In the 1970s, police departments relied on the Renault Le Car
The Malaise Era’s impact on performance, in the years between 1973 and 1984, is well-known to car enthusiasts. As automakers struggled to meet new emissions targets, with the weight of the mid-’70s oil crisis adding additional strain, the age of big American cars with generous displacement came up against demands for efficiency and budget-consciousness. Ordinary consumers naturally felt this shift, but municipal fleets were equally subject to the nationwide sea change.
To curb rampant inflation, the Federal Reserve raised interest rates dozens of times between 1972 and 1980. Rates eventually hit their peak in January 1980, with a fed fund rate of 20 percent. The economic impact was a disaster. Americans essentially quit spending money, and that filtered all the way down to local police departments which suffered unprecedented revenue strain. Adjusted for 2017 dollars, Americans spent less on local police departments in 1977 than at any point in modern history.
For small municipal departments, Malaise Era automobiles were a salient, physical manifestation of this sad predicament. Relatively expensive, gas-swilling cars like the Plymouth Fury gave way to 9C1 versions of the downsized Chevrolet Malibu and even the Nova. Some departments were forced to take more drastic measures, sourcing fleet vehicles form outside the traditional manufacturers in search of economy cars that were both cheap to purchase and to operate.
LaConner, Washington, 65 miles north of Seattle, got in early with a Renault Le Car—the slightly Americanized version of the Renault 5 introduced here in 1976. “Le Car was selected because it best fits the needs of the LaConner police force,” read a Renault ad touting the town’s purchase. “They needed an economical car that would help cut down on their expenses.”
“More and more departments are being faced with this budget crunch,” said LaConner police chief Russ Anderson in the ad. “Gas is killing us. With Le Car, we were able to decrease our budget and increase our mobility.”
That message resonated all the way across the United States, to the tiny town of Ogunquit, Maine. Like LaConner, Ogunquit is a small seaside resort, albeit on the opposite coast. With roughly 895 full-time, year-round residents, it’s roughly the same size as LaConner.
Ogunquit’s municipal status in relation to its surrounding community exacerbated the budget crunch that departments were facing nationwide. Since 1641, Ogunquit had been a village of the town of Wells, just a mile or so north on Maine’s Route 1. In the late 1970s, however, the residents of that village wanted to separate, and in 1980, Ogunquit finally emancipated itself from the larger town. Doing so meant that its various departments were on their own.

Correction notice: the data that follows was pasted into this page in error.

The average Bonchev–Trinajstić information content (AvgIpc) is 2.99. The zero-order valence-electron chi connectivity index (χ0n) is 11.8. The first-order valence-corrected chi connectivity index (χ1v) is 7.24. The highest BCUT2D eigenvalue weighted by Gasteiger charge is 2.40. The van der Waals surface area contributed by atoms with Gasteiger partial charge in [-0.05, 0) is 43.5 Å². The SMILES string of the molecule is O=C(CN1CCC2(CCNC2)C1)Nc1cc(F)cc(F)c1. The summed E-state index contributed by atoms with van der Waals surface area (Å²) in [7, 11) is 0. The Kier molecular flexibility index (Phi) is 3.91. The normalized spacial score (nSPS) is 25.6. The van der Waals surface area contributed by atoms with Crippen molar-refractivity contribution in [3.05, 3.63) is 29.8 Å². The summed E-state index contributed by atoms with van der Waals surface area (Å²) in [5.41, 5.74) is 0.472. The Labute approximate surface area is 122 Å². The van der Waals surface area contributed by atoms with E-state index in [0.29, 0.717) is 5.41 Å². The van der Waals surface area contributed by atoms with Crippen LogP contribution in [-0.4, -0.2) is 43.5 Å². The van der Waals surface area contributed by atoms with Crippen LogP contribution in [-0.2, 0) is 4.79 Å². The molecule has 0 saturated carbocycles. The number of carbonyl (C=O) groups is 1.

Police Chief William Hancock—a former Maine State Police trooper—therefore had to economize however and wherever possible. Turning to the Le Car for police cruiser duty was one of many such concessions.
“In 1981, I had my first start in law enforcement,” Thomas Hart said via phone.
Today, Hart is the Police Commissioner in busy Portsmouth, New Hampshire. In 1981, however, Hart was a summer auxiliary police officer, writing parking tickets and keeping the peace as the town’s population swelled with seasonal visitors. Part-time officers like Hart were assigned to drive the Le Car. Full-time, permanent officers drove Ogunquit’s marginally more conventional—and only other—police car: a white Volvo 240. For the fresh-faced Hart, the Renault was a bit of a let-down: “I remember the first time I saw [the Le Car]. I thought, ‘Well, that’s different.’”
“The Le Car was a challenge for officers that were taller than 5-foot-11,” Hart says. “You felt like you were driving it from the back seat.” Renault’s Le Car only came in two-door hatchback form until 1980, but a five-door came when the U.S. version got a facelift that included rectangular headlights. Hart also remembers that the Le Car had a manual transmission, another oddity at the time for a vehicle intended for police use.
“For the most part, we used it for parking patrol and that kind of thing,” he said, noting that its 55 hp wouldn’t have been much good for high-speed pursuit. He does remember one incident where it could’ve come to that, though:
“I was parked with the Le Car outside of Ogunquit Square and we got a call from the Wells Police Department,” he told us. “They let us know that several passengers had gotten off a Greyhound bus that used to stop in Wells before making its way south through Ogunquit to Portsmouth. They called the police to tell them that the driver was intoxicated.”
The full-time officer on duty, with the Volvo, was way across town and couldn’t get back to the Square in time to pull the bus over. So that duty fell upon Officer Hart and the tiny French hatchback with the bubblegum light on its roof.
“I pulled him over as he was weaving through the Square,” he laughed. “When I got him stopped, all the passengers bailed out. The driver was definitely intoxicated and we arrested him, although we still had to wait for the Volvo because it was the only car with four doors and a back seat.”
By the mid-1980s, Ogunquit thankfully abandoned the Le Car as a police unit, moving on to a small fleet of 9C1-prepped B-Body cruisers. But for a handful of people like Police Commissioner Hart, the Le Car remains an indelible memory.